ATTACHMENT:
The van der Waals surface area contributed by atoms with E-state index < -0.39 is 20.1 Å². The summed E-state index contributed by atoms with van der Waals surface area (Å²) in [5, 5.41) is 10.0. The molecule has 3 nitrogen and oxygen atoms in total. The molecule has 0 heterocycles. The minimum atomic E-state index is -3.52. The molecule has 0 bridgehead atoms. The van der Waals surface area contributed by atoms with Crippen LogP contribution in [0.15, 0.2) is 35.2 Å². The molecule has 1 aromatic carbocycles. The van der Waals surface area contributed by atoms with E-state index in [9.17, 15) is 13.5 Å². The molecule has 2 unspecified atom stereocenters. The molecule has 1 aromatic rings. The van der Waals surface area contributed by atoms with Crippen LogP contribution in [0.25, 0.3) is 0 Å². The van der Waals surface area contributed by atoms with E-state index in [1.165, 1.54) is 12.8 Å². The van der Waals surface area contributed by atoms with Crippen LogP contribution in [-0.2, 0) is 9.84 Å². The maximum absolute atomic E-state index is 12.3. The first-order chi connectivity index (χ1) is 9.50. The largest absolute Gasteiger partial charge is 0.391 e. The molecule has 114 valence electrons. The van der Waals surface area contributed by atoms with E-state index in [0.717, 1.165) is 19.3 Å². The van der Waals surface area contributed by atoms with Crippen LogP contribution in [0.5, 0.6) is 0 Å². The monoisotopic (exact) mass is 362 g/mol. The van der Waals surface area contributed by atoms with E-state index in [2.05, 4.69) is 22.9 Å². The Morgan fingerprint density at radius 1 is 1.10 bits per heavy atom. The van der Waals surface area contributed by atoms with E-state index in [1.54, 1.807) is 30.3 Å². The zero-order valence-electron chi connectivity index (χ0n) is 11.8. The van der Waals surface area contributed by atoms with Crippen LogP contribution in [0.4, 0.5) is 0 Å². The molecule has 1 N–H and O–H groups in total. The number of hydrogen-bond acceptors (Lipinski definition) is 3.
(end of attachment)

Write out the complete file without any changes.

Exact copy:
The van der Waals surface area contributed by atoms with E-state index < -0.39 is 20.1 Å². The summed E-state index contributed by atoms with van der Waals surface area (Å²) in [5, 5.41) is 10.0. The molecule has 3 nitrogen and oxygen atoms in total. The molecule has 0 heterocycles. The minimum atomic E-state index is -3.52. The molecule has 0 bridgehead atoms. The van der Waals surface area contributed by atoms with Crippen LogP contribution in [0.15, 0.2) is 35.2 Å². The molecule has 1 aromatic carbocycles. The van der Waals surface area contributed by atoms with E-state index in [9.17, 15) is 13.5 Å². The molecule has 2 unspecified atom stereocenters. The molecule has 1 aromatic rings. The van der Waals surface area contributed by atoms with Crippen LogP contribution in [0.25, 0.3) is 0 Å². The van der Waals surface area contributed by atoms with E-state index in [1.165, 1.54) is 12.8 Å². The van der Waals surface area contributed by atoms with Crippen LogP contribution in [-0.2, 0) is 9.84 Å². The maximum absolute atomic E-state index is 12.3. The first-order chi connectivity index (χ1) is 9.50. The largest absolute Gasteiger partial charge is 0.391 e. The molecule has 114 valence electrons. The van der Waals surface area contributed by atoms with E-state index in [0.717, 1.165) is 19.3 Å². The van der Waals surface area contributed by atoms with Crippen LogP contribution in [0.5, 0.6) is 0 Å². The monoisotopic (exact) mass is 362 g/mol. The van der Waals surface area contributed by atoms with E-state index in [2.05, 4.69) is 22.9 Å². The Morgan fingerprint density at radius 1 is 1.10 bits per heavy atom. The van der Waals surface area contributed by atoms with E-state index in [1.54, 1.807) is 30.3 Å². The zero-order valence-electron chi connectivity index (χ0n) is 11.8. The van der Waals surface area contributed by atoms with Crippen LogP contribution in [0.4, 0.5) is 0 Å². The molecule has 1 N–H and O–H groups in total. The number of hydrogen-bond acceptors (Lipinski definition) is 3.